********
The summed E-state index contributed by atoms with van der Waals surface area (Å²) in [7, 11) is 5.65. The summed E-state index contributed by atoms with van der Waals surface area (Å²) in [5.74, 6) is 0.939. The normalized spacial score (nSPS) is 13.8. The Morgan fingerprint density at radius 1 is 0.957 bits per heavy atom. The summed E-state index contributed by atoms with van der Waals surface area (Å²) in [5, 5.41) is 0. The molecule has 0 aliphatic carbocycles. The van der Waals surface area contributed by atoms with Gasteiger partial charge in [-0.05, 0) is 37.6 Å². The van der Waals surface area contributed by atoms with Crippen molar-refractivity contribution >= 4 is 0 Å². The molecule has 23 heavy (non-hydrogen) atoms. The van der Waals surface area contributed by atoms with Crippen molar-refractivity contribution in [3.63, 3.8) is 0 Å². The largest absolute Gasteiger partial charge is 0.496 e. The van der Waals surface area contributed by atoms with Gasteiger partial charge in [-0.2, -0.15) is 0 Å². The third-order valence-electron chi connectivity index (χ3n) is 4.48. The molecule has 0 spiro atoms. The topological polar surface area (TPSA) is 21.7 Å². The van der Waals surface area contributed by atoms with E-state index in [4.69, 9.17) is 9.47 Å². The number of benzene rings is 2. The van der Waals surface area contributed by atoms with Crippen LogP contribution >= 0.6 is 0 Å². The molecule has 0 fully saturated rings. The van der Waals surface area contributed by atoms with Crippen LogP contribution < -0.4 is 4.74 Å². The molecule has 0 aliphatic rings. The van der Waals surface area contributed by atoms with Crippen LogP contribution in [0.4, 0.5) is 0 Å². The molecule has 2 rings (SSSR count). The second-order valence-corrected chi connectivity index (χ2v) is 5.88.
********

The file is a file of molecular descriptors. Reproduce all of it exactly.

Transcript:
The summed E-state index contributed by atoms with van der Waals surface area (Å²) in [7, 11) is 5.65. The summed E-state index contributed by atoms with van der Waals surface area (Å²) in [5.74, 6) is 0.939. The normalized spacial score (nSPS) is 13.8. The Morgan fingerprint density at radius 1 is 0.957 bits per heavy atom. The summed E-state index contributed by atoms with van der Waals surface area (Å²) in [5, 5.41) is 0. The molecule has 0 aliphatic carbocycles. The van der Waals surface area contributed by atoms with Gasteiger partial charge in [-0.05, 0) is 37.6 Å². The van der Waals surface area contributed by atoms with Crippen molar-refractivity contribution >= 4 is 0 Å². The molecule has 23 heavy (non-hydrogen) atoms. The van der Waals surface area contributed by atoms with Crippen molar-refractivity contribution in [3.63, 3.8) is 0 Å². The largest absolute Gasteiger partial charge is 0.496 e. The van der Waals surface area contributed by atoms with Gasteiger partial charge in [-0.2, -0.15) is 0 Å². The third-order valence-electron chi connectivity index (χ3n) is 4.48. The molecule has 0 spiro atoms. The topological polar surface area (TPSA) is 21.7 Å². The van der Waals surface area contributed by atoms with E-state index in [4.69, 9.17) is 9.47 Å². The number of benzene rings is 2. The van der Waals surface area contributed by atoms with Crippen LogP contribution >= 0.6 is 0 Å². The molecule has 0 fully saturated rings. The van der Waals surface area contributed by atoms with Crippen LogP contribution < -0.4 is 4.74 Å². The molecule has 0 aliphatic rings. The van der Waals surface area contributed by atoms with Crippen LogP contribution in [0.4, 0.5) is 0 Å². The molecule has 2 rings (SSSR count). The second-order valence-corrected chi connectivity index (χ2v) is 5.88.